“Dr. Descutner’s passion for teaching, mentorship and advocacy has left an indelible mark on the hearts and minds of numerous Ohio University students and graduates,” McDavis said. “We are very proud of him and the lasting legacy he leaves on our undergraduate education programs.”

The Ohio University community also bid a fond farewell to Dan Evans, who is retiring after serving the University for more than 13 years. Among the positions Evans has held at OHIO are dean of Ohio University Southern, executive dean of Regional Higher Education, and vice provost of E-Learning Ohio and Strategic Initiatives. Most recently, Evans served as interim dean of the Southern Campus.

A graduate of Ohio University, McDavis said that Evans “exemplifies steadfast devotion to his alma mater.”

Catching up with OHIO’s Class of 2014

What’s your favorite memory of your time at OHIO?

“Just having so much spirit for your school. You can’t even comprehend how much pride this school has.”

Molly Slattery, engineering and technical management, Russ College of Engineering and Technology

“Meeting my girlfriend my freshman year.”

Kamerynn Harrah, video production design, College of Fine Arts

"My favorite memory is probably the business cluster. It’s a group of classes that we take and you have to solve real business problems with a group of classmates. We’ve become so close and best friends.”

Kalyn McGraw, business management and strategic leadership, College of Business

“Just being on campus with my friends and being able to meet up whenever.”

Emily White, strategic communication, Scripps College of Communication

“When we made it to the Sweet 16.”

Nate Schaefer, accounting and finance, College of Business

What will you miss most about Athens?

“I’ll miss the college atmosphere. We don’t always realize how good we have it.”

Kendric Smith, organizational communication, Scripps College of Communication

“I just think the whole graduation experience is really bittersweet, just because I’m excited I’m graduating but I’m sad I’m moving away and leaving all my friends and stuff.”

Morgan Lyndle, journalism, Scripps College of Communication

“I’ll miss the atmosphere. It’s a small community.”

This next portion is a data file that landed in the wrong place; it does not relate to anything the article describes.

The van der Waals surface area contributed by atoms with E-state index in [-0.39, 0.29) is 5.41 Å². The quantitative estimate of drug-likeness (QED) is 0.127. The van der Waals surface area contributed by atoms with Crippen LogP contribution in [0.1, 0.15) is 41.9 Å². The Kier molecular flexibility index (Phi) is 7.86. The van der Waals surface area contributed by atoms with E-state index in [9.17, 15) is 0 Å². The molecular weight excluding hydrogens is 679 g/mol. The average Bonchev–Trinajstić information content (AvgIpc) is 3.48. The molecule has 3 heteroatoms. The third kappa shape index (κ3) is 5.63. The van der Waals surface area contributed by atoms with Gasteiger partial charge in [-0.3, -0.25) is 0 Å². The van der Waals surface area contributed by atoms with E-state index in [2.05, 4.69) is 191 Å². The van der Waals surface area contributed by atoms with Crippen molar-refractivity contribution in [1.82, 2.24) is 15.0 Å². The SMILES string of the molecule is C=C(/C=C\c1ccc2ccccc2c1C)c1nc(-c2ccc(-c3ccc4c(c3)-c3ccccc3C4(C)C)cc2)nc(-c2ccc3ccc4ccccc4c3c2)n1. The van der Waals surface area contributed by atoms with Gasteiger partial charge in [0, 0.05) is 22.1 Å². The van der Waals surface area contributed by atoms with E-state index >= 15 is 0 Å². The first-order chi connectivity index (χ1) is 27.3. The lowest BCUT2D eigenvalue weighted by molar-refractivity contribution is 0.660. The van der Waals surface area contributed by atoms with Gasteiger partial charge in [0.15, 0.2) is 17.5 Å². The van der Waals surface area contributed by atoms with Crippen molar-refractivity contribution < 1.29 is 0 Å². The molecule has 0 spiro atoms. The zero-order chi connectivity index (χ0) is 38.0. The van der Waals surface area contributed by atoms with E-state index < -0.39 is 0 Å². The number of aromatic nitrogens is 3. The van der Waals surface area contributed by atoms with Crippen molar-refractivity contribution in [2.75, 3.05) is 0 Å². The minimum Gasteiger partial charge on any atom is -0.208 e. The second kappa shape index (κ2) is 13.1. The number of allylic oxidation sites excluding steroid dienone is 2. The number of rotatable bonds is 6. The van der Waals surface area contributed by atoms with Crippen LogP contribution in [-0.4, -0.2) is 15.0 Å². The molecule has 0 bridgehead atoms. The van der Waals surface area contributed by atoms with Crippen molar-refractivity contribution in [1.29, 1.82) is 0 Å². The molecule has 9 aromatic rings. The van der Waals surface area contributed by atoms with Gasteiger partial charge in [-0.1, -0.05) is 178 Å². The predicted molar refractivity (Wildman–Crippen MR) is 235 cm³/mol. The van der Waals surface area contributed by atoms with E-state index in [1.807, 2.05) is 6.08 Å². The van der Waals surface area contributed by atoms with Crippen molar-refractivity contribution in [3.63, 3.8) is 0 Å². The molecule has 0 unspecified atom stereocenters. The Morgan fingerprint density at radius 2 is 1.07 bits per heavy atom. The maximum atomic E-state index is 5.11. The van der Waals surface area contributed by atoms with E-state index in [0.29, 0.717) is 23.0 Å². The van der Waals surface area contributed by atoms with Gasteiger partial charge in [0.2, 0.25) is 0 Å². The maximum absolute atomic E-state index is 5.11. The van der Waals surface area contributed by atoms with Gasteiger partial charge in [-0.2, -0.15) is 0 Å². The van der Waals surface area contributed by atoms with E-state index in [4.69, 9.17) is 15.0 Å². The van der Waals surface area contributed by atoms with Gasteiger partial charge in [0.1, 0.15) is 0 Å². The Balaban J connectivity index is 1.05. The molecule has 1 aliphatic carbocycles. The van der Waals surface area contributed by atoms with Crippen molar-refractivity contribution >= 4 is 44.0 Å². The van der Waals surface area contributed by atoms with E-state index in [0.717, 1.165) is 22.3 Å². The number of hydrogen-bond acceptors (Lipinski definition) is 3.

Michael Huey, sports management, College of Business

“I’ll miss the people as we go get jobs and move away from each other, just because of the closeness that we all have. Like we all know on Friday nights, we’re going out and getting together.”

Kalyn McGraw, business management and strategic leadership, College of Business

“I’ll miss the atmosphere, the people, and the campus.”

Molly Slattery, engineering and technical management, Russ College of Engineering and Technology

What are your plans after graduation?

“I’ve taken a sales position with Nationwide Financial in Dublin.”

Jacob McMillen, criminal justice, University College, and member of the U.S. Army

“I’m working in a daycare for the summer, and then hope to work in an art studio for adults with disabilities.”

Cassie Wright, art, College of Fine Arts

“I will be commissioned as an Army officer, hopefully in the engineering branch, in December.”

Molly Slattery, engineering and technical management, Russ College of Engineering and Technology

“I’m vacationing with my sister in Mexico, Belize and Honduras.” 

Morgan Lyndle, journalism, Scripps College of Communication

“I’m headed to grad school at Hogwarts. No really, I’m headed to Ernst & Young.”

Nate Schaefer, accounting and finance, College of Business

“I’ll be coming back to play football here in the fall and pursue a minor. Look for me on the field. I’m No. 96.”

Kendric Smith, organizational communication, Scripps College of Communication, and OHIO defensive end

A parental perspective

Has there been a noticeable change in your graduate since attending OHIO?

“He has matured. Over the four years, there were stumbling blocks to overcome, but it was positive. He now has several opportunities he’s exploring in the greater Cleveland area, and we’re very proud of him.”

Joseph Martanovic of Shaker Heights

“She matured a lot. Ohio University did her good.”

Rula Shtayyeh of Dayton

“She grew up and is more independent.”

Shelley Osborn of Zanesville

“He’s more mature.”

Susan Harrah of Hilliard

“Yes, I have seen change. He’s always been a good person, but he’s more mature, more responsible. He’s going to intern (at OHIO) over the summer and still has one year of football to play, so he’ll be here for another season. We’re proud.”

Vershun Anderson of Cincinnati